NEW YORK — Walmart Stores Inc., the world's largest retailer and the biggest private employer in the U.S. with 1.4 million workers here, said Tuesday it is rolling out a plan to help jump-start the U.S. economy.
The plan includes hiring more than 100,000 veterans in the next five years, spending $50 billion to buy more American-made merchandise in the next 10 years and helping its part-time workers move into full-time posts.
The move comes as Walmart tries to bolster its image. The company, often criticized for its low-paying jobs and buying habits in the U.S., has faced allegations that it made bribes in Mexico and calls for better safety oversight after a deadly fire at a Bangladesh factory that supplies its clothes. Walmart said its initiatives are unrelated to those events, but are meant to highlight that companies don't have to wait for lawmakers to fix the economy.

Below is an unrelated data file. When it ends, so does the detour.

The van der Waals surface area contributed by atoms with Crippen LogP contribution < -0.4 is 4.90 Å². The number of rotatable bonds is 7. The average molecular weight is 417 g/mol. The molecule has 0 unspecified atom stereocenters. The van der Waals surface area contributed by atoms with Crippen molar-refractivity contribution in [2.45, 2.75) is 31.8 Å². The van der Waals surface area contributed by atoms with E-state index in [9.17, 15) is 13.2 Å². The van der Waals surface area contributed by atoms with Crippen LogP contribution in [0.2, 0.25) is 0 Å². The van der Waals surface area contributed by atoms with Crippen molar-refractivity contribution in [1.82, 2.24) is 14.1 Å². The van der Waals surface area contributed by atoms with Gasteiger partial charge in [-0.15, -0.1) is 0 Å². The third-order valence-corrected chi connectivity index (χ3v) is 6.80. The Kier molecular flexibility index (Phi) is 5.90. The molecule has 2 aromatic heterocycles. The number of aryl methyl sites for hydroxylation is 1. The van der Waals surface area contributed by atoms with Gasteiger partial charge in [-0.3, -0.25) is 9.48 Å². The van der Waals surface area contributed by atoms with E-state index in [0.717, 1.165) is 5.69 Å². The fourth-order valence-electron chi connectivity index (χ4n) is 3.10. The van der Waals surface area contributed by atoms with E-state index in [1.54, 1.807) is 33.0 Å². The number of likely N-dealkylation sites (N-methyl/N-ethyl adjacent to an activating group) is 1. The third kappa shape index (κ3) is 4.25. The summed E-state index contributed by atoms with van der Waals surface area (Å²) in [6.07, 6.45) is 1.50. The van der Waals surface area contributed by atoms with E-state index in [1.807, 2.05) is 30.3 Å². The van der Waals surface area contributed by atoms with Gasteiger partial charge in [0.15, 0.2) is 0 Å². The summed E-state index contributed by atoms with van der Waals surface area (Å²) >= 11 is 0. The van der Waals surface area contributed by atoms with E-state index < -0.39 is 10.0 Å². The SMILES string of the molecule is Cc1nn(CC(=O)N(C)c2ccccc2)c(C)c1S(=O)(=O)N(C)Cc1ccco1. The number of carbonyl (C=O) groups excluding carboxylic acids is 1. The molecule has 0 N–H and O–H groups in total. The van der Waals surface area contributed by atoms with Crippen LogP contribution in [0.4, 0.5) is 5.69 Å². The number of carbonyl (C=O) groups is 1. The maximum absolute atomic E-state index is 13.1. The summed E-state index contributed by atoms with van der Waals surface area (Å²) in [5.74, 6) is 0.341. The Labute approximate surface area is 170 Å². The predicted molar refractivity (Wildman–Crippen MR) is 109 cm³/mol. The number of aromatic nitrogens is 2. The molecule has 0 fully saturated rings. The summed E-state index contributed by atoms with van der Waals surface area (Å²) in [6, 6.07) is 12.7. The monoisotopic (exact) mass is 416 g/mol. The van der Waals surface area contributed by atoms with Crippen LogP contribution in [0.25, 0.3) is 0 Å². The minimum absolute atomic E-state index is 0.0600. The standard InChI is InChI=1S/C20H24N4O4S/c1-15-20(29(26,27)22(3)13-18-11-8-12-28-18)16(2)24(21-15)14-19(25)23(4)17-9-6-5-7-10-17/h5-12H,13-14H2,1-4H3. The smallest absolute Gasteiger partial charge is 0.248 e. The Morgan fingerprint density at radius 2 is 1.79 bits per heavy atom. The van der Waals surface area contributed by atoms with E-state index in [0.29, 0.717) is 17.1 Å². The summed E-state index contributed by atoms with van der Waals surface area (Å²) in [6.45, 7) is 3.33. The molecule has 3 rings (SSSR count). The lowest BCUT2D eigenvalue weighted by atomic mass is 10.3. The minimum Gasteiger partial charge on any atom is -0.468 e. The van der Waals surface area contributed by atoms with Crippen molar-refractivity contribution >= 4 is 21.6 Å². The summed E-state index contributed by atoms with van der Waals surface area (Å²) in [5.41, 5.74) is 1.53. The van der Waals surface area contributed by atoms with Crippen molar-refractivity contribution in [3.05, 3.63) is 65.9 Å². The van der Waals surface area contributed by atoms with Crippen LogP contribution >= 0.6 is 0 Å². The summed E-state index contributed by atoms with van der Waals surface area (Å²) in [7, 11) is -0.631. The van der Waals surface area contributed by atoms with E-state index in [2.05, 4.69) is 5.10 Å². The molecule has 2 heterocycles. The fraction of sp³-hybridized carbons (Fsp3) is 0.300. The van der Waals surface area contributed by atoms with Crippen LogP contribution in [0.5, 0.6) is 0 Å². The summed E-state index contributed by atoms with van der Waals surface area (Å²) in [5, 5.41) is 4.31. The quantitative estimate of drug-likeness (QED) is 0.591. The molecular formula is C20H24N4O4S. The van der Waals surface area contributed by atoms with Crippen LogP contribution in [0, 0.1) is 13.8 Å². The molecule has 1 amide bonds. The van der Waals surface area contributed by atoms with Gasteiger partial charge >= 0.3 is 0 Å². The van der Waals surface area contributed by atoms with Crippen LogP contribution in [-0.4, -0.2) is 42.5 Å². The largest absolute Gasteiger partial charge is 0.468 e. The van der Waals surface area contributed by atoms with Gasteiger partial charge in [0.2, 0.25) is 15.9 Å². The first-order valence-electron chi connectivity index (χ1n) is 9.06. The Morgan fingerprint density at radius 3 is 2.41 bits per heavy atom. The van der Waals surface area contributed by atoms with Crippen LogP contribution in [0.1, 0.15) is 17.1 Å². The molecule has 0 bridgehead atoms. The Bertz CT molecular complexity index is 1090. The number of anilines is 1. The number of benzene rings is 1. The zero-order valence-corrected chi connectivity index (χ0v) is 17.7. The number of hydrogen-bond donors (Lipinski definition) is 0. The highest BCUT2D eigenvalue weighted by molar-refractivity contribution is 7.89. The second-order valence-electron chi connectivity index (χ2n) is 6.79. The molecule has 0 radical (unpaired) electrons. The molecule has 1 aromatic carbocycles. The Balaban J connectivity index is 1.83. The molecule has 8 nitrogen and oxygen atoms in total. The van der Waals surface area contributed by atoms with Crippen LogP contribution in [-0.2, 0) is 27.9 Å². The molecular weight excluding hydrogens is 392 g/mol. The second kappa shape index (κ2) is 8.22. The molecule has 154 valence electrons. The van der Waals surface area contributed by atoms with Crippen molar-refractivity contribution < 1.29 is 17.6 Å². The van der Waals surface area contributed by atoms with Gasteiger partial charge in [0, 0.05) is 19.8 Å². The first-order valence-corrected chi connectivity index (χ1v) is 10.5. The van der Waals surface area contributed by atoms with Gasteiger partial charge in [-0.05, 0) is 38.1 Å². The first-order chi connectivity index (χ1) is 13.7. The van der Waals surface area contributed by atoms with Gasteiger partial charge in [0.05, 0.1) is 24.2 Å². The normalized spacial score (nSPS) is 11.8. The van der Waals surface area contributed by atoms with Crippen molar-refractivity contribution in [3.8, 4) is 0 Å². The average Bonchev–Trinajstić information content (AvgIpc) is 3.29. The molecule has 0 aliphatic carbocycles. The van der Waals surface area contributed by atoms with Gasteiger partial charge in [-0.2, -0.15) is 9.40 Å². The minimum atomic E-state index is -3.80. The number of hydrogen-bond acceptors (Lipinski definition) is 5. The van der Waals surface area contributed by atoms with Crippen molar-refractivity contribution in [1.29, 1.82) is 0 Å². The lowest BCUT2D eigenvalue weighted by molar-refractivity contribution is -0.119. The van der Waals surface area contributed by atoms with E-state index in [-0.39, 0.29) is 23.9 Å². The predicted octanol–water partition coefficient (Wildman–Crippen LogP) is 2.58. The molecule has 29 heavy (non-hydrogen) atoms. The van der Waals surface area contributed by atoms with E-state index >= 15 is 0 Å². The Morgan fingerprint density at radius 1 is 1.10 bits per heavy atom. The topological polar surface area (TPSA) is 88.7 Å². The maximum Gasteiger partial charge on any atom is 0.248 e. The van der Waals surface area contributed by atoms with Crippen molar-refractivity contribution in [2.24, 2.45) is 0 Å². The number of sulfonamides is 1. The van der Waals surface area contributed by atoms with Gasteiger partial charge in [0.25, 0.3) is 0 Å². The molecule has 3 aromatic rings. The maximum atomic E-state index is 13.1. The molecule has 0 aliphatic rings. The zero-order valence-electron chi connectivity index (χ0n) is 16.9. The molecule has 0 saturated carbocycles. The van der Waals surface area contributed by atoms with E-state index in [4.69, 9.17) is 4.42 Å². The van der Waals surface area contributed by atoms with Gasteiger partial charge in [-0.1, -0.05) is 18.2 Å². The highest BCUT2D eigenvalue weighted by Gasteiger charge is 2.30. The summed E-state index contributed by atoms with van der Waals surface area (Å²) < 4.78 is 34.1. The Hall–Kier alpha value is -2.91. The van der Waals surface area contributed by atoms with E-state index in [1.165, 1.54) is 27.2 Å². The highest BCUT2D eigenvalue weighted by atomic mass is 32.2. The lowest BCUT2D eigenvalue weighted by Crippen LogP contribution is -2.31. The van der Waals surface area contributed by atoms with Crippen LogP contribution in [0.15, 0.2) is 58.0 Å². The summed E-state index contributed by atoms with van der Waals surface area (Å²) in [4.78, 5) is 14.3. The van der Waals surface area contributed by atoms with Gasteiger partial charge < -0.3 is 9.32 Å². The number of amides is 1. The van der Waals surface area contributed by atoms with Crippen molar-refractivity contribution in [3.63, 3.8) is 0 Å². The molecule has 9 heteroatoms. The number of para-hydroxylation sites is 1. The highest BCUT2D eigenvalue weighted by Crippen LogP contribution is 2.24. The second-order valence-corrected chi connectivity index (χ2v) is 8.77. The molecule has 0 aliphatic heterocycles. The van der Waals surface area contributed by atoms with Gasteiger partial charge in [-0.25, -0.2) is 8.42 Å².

“The beauty of the private sector is that we don't have to win an election, convince Congress or pass a bill to do what we think is right,” Bill Simon, president and CEO of Walmart's U.S. business, said Tuesday. “We can simply move forward, doing what we know is right.”
Any changes Walmart makes to its hiring and buying practices garner attention due to the company's size. With $444 billion in annual revenue, if Walmart were a country, it would rank among the largest economies in the world. But critics say the changes amount to a drop in the bucket for Walmart, and they question whether the initiatives will have a major impact on the economy.
The centerpiece of Walmart's plan is a pledge to hire veterans. Walmart said it plans to hire every veteran who wants a job and has been honorably discharged in the first 12 months off active duty. The program will start on Memorial Day.